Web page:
Biography of Leonardo da Vinci

da Vinci self portraitLeonardo da Vinci (April 15, 1452 – May 2, 1519) was an Italian Renaissance painter, sculptor, architect, musician, scientist, mathematician, engineer, inventor, anatomist, geologist, cartographer, botanist and writer whose genius, perhaps more than that of any other figure, epitomized the Renaissance humanist ideal. Leonardo has often been described as the archetype of the Renaissance Man, a man of "unquenchable curiosity" and "feverishly inventive imagination".

He is widely considered to be one of the greatest painters of all time and perhaps the most diversely talented person ever to have lived. While there is much speculation about Leonardo, his vision of the world is essentially logical rather than mysterious, and that the empirical methods he employed were unusual for his time.

His Last Supper (1495–98) and Mona Lisa (c. 1503–06) are among the most widely popular and influential paintings of the Renaissance. An artist by disposition and endowment, he considered his eyes to be his main avenue to knowledge. To Leonardo, sight was man's highest sense because it alone conveyed the facts of experience immediately, correctly, and with certainty. Hence, every phenomenon perceived became an object of knowledge, and saper vedere (“knowing how to see”) became the great theme of his studies. He applied his creativity to every realm in which graphic representation is used.

Leonardo was far more than a great artist: he had one of the best scientific minds of his time. His notebooks reveal a spirit of scientific inquiry and a mechanical inventiveness that were centuries ahead of their time. He made painstaking observations and carried out research in fields ranging from architecture and civil engineering to astronomy to anatomy and zoology to geography, geology and paleontology. As evidence by his copious notes and related drawings, he conceptualized a helicopter, a tank, concentrated solar power, a calculator, the double hull and outlined a rudimentary theory of plate tectonics.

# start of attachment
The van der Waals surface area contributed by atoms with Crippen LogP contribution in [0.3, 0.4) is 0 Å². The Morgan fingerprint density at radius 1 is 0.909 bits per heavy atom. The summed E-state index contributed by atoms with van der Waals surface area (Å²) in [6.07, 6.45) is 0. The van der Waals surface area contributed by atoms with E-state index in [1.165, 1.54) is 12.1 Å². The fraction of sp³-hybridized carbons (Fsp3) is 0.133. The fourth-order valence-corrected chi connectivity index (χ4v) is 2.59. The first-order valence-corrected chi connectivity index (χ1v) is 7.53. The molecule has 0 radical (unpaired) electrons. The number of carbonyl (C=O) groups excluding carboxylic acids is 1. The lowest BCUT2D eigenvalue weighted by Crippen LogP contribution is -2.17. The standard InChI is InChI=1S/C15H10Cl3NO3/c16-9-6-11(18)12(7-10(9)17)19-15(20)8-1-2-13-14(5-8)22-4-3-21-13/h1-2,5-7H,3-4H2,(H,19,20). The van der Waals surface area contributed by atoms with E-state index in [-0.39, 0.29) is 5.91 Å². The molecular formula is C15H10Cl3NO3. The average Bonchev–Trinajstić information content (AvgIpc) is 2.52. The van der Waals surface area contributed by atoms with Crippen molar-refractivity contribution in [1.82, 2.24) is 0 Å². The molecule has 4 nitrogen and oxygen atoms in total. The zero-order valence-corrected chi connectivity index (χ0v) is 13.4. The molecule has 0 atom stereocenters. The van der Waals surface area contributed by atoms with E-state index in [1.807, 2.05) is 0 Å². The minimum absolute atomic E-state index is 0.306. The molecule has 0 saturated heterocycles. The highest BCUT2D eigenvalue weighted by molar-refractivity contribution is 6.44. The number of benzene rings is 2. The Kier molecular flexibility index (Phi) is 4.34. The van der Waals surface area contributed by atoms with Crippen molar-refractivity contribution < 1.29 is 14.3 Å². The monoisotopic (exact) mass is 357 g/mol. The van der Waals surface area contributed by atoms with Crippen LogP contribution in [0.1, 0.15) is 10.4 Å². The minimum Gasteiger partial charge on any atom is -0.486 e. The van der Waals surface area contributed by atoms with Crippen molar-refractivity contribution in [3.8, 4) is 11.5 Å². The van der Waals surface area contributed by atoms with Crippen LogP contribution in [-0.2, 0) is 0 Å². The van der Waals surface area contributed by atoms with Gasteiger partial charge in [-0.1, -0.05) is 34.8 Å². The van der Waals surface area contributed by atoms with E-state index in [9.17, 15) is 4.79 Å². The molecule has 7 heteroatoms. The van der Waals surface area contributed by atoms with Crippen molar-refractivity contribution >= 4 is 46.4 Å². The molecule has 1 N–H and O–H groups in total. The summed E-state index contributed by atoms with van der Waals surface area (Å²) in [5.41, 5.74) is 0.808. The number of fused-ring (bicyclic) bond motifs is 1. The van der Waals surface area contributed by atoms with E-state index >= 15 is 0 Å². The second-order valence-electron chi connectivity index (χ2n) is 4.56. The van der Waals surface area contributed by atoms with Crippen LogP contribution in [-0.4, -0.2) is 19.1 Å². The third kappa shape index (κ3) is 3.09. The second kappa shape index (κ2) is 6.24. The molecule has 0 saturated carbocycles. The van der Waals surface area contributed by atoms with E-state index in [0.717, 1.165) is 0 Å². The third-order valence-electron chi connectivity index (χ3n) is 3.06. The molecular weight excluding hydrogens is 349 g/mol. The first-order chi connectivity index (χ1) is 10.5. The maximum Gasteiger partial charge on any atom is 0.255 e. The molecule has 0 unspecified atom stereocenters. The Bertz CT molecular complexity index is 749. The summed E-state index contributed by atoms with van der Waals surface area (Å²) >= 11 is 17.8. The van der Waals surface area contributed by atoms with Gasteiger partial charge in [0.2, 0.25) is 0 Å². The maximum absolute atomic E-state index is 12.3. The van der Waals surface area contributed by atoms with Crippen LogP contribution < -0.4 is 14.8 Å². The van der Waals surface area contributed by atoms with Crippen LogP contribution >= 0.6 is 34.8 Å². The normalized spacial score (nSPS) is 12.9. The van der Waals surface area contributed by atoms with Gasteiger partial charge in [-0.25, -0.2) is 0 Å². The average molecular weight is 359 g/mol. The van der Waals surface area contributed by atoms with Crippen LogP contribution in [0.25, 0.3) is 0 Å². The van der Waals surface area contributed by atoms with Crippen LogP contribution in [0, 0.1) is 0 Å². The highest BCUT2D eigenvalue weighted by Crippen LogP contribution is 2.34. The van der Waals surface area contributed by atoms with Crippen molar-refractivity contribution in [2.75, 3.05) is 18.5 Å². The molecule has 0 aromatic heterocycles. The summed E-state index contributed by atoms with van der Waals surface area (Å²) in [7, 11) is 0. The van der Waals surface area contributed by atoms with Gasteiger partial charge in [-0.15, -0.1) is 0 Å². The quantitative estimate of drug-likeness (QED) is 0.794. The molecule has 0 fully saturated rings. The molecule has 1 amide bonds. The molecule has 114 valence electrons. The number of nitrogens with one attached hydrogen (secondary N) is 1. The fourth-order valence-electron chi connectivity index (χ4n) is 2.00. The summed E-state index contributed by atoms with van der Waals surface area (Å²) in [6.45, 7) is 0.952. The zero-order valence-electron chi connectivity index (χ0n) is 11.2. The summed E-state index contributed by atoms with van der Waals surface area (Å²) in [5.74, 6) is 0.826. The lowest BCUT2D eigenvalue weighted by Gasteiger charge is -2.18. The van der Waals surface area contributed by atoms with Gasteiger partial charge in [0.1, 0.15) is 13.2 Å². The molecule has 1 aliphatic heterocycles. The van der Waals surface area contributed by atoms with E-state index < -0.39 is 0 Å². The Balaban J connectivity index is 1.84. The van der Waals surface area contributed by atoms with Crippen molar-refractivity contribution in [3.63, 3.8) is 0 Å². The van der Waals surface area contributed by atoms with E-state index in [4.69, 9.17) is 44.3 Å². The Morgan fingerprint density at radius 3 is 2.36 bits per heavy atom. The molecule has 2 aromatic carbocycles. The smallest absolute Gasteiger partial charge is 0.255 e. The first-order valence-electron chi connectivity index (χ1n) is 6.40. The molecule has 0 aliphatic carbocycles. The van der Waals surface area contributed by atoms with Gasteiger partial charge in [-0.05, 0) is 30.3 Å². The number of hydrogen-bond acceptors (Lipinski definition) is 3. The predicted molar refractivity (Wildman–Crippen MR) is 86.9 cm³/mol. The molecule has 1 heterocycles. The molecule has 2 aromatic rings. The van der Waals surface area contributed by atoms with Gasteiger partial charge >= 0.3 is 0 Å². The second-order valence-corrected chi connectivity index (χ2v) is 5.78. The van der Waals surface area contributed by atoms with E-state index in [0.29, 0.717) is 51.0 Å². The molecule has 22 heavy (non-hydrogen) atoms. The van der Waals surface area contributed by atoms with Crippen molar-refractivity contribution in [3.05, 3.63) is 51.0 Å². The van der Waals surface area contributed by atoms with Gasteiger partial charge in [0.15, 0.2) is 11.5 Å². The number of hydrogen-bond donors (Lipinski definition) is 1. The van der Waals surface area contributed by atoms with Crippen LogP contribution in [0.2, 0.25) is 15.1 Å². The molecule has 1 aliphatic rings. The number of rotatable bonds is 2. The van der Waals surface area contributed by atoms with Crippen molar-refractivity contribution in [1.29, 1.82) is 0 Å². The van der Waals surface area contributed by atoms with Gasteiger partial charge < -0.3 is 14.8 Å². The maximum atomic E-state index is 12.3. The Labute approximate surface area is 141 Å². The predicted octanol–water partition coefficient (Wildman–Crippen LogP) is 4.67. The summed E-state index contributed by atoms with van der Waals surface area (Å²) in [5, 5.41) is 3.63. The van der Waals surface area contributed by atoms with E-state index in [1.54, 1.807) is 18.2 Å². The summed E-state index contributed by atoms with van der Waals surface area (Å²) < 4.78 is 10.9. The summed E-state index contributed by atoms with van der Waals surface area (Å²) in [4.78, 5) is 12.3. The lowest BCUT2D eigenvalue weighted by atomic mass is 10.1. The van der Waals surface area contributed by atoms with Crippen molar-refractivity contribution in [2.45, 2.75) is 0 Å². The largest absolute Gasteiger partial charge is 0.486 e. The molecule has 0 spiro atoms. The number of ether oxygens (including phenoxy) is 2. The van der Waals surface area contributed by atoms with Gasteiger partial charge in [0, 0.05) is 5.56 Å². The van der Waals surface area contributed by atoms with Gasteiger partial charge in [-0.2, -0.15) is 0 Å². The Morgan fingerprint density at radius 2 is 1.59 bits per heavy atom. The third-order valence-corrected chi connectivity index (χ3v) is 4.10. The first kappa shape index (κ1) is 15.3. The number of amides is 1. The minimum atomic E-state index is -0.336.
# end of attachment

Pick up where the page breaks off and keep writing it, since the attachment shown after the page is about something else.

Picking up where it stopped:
Leonardo's scientific and technical observations are found in his handwritten manuscripts, of which over 4000 pages survive. It seems that Leonardo planned to publish them as a great encyclopedia of knowledge, but like many of his projects, this one was never finished. The manuscripts are difficult to read: not only did Leonardo write in mirror-image script from right to left, but he used peculiar spellings and abbreviations, and his notes are not arranged in any logical order. The reason Leonardo used mirror-image cursive may have been more a practical expediency than for reasons of secrecy as is often suggested. Since Leonardo wrote with his left hand, it is probable that it was easier for him to write from right to left.

“One can have no smaller or greater mastery than mastery of oneself.” ― Leonardo da Vinci